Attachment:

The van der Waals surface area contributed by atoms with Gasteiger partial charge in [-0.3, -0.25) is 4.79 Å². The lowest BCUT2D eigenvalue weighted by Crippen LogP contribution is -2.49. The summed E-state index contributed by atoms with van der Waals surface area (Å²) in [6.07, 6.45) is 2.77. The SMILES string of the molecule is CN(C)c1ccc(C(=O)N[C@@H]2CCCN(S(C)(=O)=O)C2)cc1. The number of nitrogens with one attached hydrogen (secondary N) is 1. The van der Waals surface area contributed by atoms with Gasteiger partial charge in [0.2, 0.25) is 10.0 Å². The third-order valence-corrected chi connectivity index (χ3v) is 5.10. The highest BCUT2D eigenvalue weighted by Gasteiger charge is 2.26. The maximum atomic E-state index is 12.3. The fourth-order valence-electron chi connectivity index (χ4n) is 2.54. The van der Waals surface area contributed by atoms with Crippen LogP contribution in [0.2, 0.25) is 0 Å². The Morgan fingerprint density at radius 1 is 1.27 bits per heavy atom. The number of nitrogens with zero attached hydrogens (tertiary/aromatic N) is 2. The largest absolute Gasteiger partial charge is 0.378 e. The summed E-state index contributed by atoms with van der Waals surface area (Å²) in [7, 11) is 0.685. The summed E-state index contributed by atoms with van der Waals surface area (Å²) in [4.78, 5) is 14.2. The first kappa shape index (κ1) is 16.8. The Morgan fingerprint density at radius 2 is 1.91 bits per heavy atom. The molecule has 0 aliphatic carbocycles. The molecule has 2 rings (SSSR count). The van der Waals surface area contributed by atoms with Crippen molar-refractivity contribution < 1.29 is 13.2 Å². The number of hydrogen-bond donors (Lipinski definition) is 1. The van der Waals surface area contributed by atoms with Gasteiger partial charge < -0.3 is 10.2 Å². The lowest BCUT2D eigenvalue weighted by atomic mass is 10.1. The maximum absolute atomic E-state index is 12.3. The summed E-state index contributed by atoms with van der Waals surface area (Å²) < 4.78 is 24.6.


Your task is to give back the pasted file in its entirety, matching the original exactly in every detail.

The van der Waals surface area contributed by atoms with Gasteiger partial charge in [-0.3, -0.25) is 4.79 Å². The lowest BCUT2D eigenvalue weighted by Crippen LogP contribution is -2.49. The summed E-state index contributed by atoms with van der Waals surface area (Å²) in [6.07, 6.45) is 2.77. The SMILES string of the molecule is CN(C)c1ccc(C(=O)N[C@@H]2CCCN(S(C)(=O)=O)C2)cc1. The number of nitrogens with one attached hydrogen (secondary N) is 1. The van der Waals surface area contributed by atoms with Gasteiger partial charge in [0.2, 0.25) is 10.0 Å². The third-order valence-corrected chi connectivity index (χ3v) is 5.10. The highest BCUT2D eigenvalue weighted by Gasteiger charge is 2.26. The maximum atomic E-state index is 12.3. The fourth-order valence-electron chi connectivity index (χ4n) is 2.54. The van der Waals surface area contributed by atoms with Crippen LogP contribution in [0.2, 0.25) is 0 Å². The Morgan fingerprint density at radius 1 is 1.27 bits per heavy atom. The number of nitrogens with zero attached hydrogens (tertiary/aromatic N) is 2. The largest absolute Gasteiger partial charge is 0.378 e. The summed E-state index contributed by atoms with van der Waals surface area (Å²) in [7, 11) is 0.685. The summed E-state index contributed by atoms with van der Waals surface area (Å²) in [4.78, 5) is 14.2. The first kappa shape index (κ1) is 16.8. The Morgan fingerprint density at radius 2 is 1.91 bits per heavy atom. The molecule has 0 aliphatic carbocycles. The molecule has 2 rings (SSSR count). The van der Waals surface area contributed by atoms with Crippen molar-refractivity contribution < 1.29 is 13.2 Å². The number of hydrogen-bond donors (Lipinski definition) is 1. The van der Waals surface area contributed by atoms with Gasteiger partial charge < -0.3 is 10.2 Å². The lowest BCUT2D eigenvalue weighted by atomic mass is 10.1. The maximum absolute atomic E-state index is 12.3. The summed E-state index contributed by atoms with van der Waals surface area (Å²) < 4.78 is 24.6.